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State Health Officer Harris: Alabama can expect first COVID-19 vaccine doses by end of year

MONTGOMERY — Alabama State Health Officer Dr. Scott Harris held a media briefing on Thursday, where he detailed what citizens can expect from the upcoming COVID-19 vaccine distribution process.

Harris, who serves as the head of the Alabama Department of Public Health (ADPH), said that the first doses of a coronavirus vaccine are likely to be given out in Alabama “by the end of the year.”

According to Harris, the federal government is allowing each state to formulate their own plan for how they will distribute their allotted doses of the vaccine, and Alabama has been working hard on it since the spring.

ADPH is submitting its official plan, which Harris called “a very technical document,” to the CDC this week and expects to hear back around 10 days later.

Harris said that ADPH is working with healthcare providers across the state on a distribution plan.

Per Nakema Moss of ADPH, 2,677 providers have already signed up to the vaccine distribution network, and registration opens on October 16 for more to join. An example of a provider would be a pharmacy or the office of a general practitioner.

“I don’t think there is any question the vaccine will be a scarce resource,” Harris remarked about the time when doses are first available.

Healthcare workers, and those whose age or comorbidities make them especially vulnerable to dying from COVID-19, will be the top priorities for the first doses.

Other highly prioritized groups for receiving the vaccine will be first responders, those who work on critical infrastructure, and any employee whose job requires regular congregation.

Dr. Karen Landers, one of Harris’ deputies at ADPH, was present for the briefing and said the department was aiming to be “equitable, fair and appropriate” in its distribution of a vaccine.

The public can expect a gap of months, up to half a year, between when the first doses are received by priority groups and when an individual can go get the vaccine with no wait, per ADPH.

Any coronavirus vaccine will be provided free of charge, and the status of a person’s medical insurance will not affect when they receive their dose, according to Harris.

Alabama’s health officer remarked several times that a lot was still up in the air when it comes to how the vaccine can be distributed.

He cited that of the four vaccine candidates in phase three clinical trials, some were having more doses manufactured than others, so at the current moment, he cannot predict how many doses Alabama or any other state will receive.

Another complication Harris cited is that he expects there to be “multiple vaccine products available at the same time” this winter, adding that the number could be as many as six or seven by early 2021.

“They will not be interchangeable,” warned Harris about the upcoming vaccines.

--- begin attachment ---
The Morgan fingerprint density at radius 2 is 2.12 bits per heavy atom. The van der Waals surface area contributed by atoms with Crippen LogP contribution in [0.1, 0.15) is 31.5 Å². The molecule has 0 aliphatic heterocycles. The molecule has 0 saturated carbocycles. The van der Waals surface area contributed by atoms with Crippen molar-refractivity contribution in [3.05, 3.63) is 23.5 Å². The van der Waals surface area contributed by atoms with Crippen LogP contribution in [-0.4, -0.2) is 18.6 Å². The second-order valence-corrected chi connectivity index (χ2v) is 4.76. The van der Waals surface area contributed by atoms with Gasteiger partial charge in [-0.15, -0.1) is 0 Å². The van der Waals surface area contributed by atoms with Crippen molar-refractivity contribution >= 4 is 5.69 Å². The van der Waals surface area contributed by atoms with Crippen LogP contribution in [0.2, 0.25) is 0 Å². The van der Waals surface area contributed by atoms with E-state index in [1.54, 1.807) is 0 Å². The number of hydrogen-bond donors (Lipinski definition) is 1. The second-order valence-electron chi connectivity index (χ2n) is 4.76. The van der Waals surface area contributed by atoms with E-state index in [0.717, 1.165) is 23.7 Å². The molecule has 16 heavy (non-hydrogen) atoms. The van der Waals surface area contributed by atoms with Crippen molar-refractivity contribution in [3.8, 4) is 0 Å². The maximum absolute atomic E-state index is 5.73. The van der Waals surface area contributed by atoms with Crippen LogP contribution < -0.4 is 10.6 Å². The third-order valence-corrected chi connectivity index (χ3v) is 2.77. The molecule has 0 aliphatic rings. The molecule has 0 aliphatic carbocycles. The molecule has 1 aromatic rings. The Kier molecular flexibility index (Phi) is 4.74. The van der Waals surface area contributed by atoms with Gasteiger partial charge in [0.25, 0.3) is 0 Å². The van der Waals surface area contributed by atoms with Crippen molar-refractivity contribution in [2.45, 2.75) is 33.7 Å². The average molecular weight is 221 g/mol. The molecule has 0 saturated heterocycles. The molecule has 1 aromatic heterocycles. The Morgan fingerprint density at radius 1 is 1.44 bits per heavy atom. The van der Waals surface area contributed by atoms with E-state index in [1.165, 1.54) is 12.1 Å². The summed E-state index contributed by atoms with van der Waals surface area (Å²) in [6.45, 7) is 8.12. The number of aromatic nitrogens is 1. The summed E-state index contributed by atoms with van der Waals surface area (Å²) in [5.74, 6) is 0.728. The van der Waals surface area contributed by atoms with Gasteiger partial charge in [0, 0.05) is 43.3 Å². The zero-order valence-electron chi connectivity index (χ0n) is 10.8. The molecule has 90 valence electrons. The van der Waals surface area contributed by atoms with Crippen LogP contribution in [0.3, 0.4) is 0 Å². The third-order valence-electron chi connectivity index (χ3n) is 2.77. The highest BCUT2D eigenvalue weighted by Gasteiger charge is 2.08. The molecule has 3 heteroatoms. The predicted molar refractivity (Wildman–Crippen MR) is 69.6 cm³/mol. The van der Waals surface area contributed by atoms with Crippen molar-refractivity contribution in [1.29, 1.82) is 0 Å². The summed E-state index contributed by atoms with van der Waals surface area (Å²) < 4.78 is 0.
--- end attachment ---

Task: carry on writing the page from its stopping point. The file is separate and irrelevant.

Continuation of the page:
The makeup of the citizens in each vaccine trial is different from the others, according to Harris, so one vaccine may be proven to be more effective for a certain group of people/type of person.

Additionally, some of those vaccines require different temperatures for storage, making necessary certain calculations for which providers can feasibly store certain vaccines.

Crucial to Alabama’s vaccine efforts will be ADPH’s Immunization Patient Registry with Integrated Technology (ImmPRINT), a registry of who in the state has taken which vaccines.

ImmPRINT will help providers keep track of which vaccine was taken by which patient.

Harris said that three of the four leading vaccine candidates currently in trials require two shots: an initial injection and then a second dose within 28 days. The fourth, from the company Johnson & Johnson, requires only one dose.

ADPH says it will ramp up its education on the benefits of vaccines around the time they learn of the shipment date of the first batch.

“Clearly, we have to reach a lot of people,” Harris said about the upcoming education efforts. ADPH will put a strong focus on communicating with black Alabamians, who make up 25% of the state’s population but 40% of its COVID-19 deaths, according to Harris.

Universities and public schools will be within their authority to require students to take the vaccine, but he said ADPH and the state government do not have the authority to require the public at large to get vaccinated.

Alabama’s COVID-19 numbers are currently “at a plateau” and have been for more than a month, according to Harris.

“The first day the first vaccine comes to Alabama is not the time to stop doing everything else we’ve been doing. Most people aren’t going to be eligible to receive the vaccine, or have access to the vaccine for quite some time,” the doctor cautioned.

Henry Thornton is a staff writer for Yellowhammer News. You can contact him by email: henry@new-yhn.local or on Twitter @HenryThornton95